Workers head back to school to retool for the new economy

College has seen a 57-percent increase in its worker retraining program

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‘I worked as a respiratory therapist for nearly 18 years, Janis Crane said. She was laid off last March from Dayton General Hospital.

"I was devastated," she said. "I loved my patients. I wanted to get into the medical field to begin with, because I wanted to make people feel better."

So she turned adversity into something positive by taking classes at Walla Walla Community College. Like Crane, many other students are working on retraining.

"The worker retraining program has seen a 57-percent increase," said Clint Gabbard, vice president of student services at WWCC.

"We have 408 individuals this fall (2009) versus 260 last year," he said. "Forty percent of those folks were employed for three years or more at a job and are now unemployed. This includes displaced homemakers."

Gabbard said vulnerable workers are those needing more skills or those who are in dying occupations. He said across the state, worker retraining is up 77 percent.

But are there jobs available if you go to the time and expense of going back to school?

Gabbard said there are jobs that are in high demand in the energy systems, health care and diesel and auto fields.

Gabbard said since people are keeping their cars longer, they will need more maintenance. That's an example of the recession creating some job opportunities. WWCC also has the capacity to train students on hybrid technology, which may have huge future demand.

In spite of the current economic conditions, the whole idea of worker retraining is nothing new for Walla Walla Community College and it didn't start with the recent recession, Jim Peterson, vice president of administrative services, said.

"We've been seeing it for the last 10 years, our local economy has been in a huge transition," he said. "We did a lot of food processing then -- asparagus, peas, corn -- and there's none of those big plants left now. And Louisiana Pacific, the timber and lumber industry, there's just a remnant of that specialized market. Our local economy has been churning for a long time.

"But I've learned it's a constant churning in our economy. It's no longer get out of school, go to work for 20 years at the mill and retire. It's been going on a long time, but it is more acute now, with structural changes in our economy and more job losses. More people understand the need for training and retraining."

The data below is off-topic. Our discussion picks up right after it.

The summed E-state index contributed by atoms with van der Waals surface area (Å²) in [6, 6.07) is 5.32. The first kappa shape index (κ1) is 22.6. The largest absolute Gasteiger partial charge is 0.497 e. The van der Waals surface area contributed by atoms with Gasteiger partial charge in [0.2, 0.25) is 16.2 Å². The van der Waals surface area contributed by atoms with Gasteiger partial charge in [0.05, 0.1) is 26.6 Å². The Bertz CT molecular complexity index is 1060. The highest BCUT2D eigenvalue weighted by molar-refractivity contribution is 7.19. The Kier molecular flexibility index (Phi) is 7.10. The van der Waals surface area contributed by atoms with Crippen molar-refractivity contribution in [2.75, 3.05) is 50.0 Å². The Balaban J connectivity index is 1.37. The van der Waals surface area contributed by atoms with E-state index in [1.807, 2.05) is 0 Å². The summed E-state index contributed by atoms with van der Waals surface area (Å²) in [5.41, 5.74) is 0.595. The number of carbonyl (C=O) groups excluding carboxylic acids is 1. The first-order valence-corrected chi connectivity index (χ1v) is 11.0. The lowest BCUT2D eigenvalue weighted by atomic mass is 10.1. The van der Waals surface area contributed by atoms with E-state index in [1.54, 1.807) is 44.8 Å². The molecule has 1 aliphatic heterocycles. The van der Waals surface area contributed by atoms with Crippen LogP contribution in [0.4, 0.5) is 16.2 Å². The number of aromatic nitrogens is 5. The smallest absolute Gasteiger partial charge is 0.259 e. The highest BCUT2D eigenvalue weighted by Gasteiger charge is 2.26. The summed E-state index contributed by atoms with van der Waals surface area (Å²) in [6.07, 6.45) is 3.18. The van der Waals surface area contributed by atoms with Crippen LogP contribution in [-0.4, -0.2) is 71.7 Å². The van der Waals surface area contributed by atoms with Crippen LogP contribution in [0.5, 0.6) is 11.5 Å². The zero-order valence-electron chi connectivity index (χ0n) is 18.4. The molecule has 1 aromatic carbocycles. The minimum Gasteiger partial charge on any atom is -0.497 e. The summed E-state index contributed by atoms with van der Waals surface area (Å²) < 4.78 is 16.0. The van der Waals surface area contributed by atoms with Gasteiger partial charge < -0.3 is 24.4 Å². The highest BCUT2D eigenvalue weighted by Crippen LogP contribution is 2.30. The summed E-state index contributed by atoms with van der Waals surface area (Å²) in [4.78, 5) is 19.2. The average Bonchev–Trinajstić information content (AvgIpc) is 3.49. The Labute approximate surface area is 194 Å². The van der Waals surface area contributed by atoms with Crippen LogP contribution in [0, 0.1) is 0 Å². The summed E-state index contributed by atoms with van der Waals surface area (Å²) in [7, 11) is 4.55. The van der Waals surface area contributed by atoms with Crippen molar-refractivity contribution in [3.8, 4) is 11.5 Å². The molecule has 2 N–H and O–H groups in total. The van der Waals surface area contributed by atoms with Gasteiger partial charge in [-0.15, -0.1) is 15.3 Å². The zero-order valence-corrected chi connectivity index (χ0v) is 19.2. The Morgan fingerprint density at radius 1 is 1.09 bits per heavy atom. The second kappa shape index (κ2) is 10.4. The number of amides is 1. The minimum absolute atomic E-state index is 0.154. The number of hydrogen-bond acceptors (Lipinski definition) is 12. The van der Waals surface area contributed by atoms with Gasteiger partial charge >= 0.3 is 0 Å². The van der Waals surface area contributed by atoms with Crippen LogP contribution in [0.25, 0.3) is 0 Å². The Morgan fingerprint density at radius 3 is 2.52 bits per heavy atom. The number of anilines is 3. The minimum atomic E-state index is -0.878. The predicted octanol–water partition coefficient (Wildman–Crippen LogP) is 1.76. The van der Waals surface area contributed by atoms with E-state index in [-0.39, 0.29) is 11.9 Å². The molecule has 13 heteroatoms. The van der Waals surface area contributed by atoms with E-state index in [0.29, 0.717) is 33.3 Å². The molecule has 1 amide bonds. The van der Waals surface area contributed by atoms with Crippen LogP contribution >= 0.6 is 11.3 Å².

The worker must first recover from the job loss, then be aware of his/her skills and where abilities need to be updated.

"We're getting better at recognizing students' skills and gaps in skills, then we work to fill in the gaps," Peterson said. "For employment opportunities, workers have to be nimble and get from where they are to where they want to be."

Officials at the college assist students in picking out occupations in growing fields.

Peterson said, "Health care and related occupations are growing the fastest ... The state of Washington is currently importing workers who have skills needed for jobs. Those that don't have skills are limited in employment. We're working to plug the leaks in the pipeline from middle school to college."

Peterson said local opportunities may be in the fields of health care, enology and viticulture, renewable energy and energy systems, sustainability, stream restoration and energy resource conservation.

Opportunities may exist, but they are in a very different job market than the one that existed 20 years ago.

Mark Varadian, Washington State Employment Security Department communications manager, said, "What we're seeing in this particular recession is a lot of folks who are laid off had worked at a job for 20 or 30 years, and now those jobs are gone. The challenge is how to move to a different job with the skill set you have. At the WorkSource offices, folks there are trained to do an assessment, look at the job skills and match with an in-demand job."

Varadian said a neutral perspective from another person is what really helps. Often those who have worked at a job for several decades identify themselves with their job.

"People are resistant to change. After 20-some years ... it's hard to let go. It takes that external assessment. They can deconstruct your job skills and skill set and match with a growing job area."

After the assessment, then decisions are made to update the existing skills, which often takes the worker back to school for retraining in programs such as those WWCC. But college is always a challenge.

"It's a balancing act, with work, family and classes. In periods of economic struggle people work to increase their skill level," Gabbard said.

Crane said the process has been difficult, and she still has a way to go in school.

"Not including the pre-recs, nursing is a two year program."

But, her experiences at school have been very good.

"Here everybody's been wonderful. If I need specific information they help me. They are just awesome."

But after 18 years at a job, going back to school is a whole new ballgame.

"I was nervous, not sure what to expect," she said.

But she's comfortable as "a non traditional student," she said.

"There are others my age and older, too. I know things will turn around. At first I cried for days. But I trust my gut instinct. I know everything is going to be fine."

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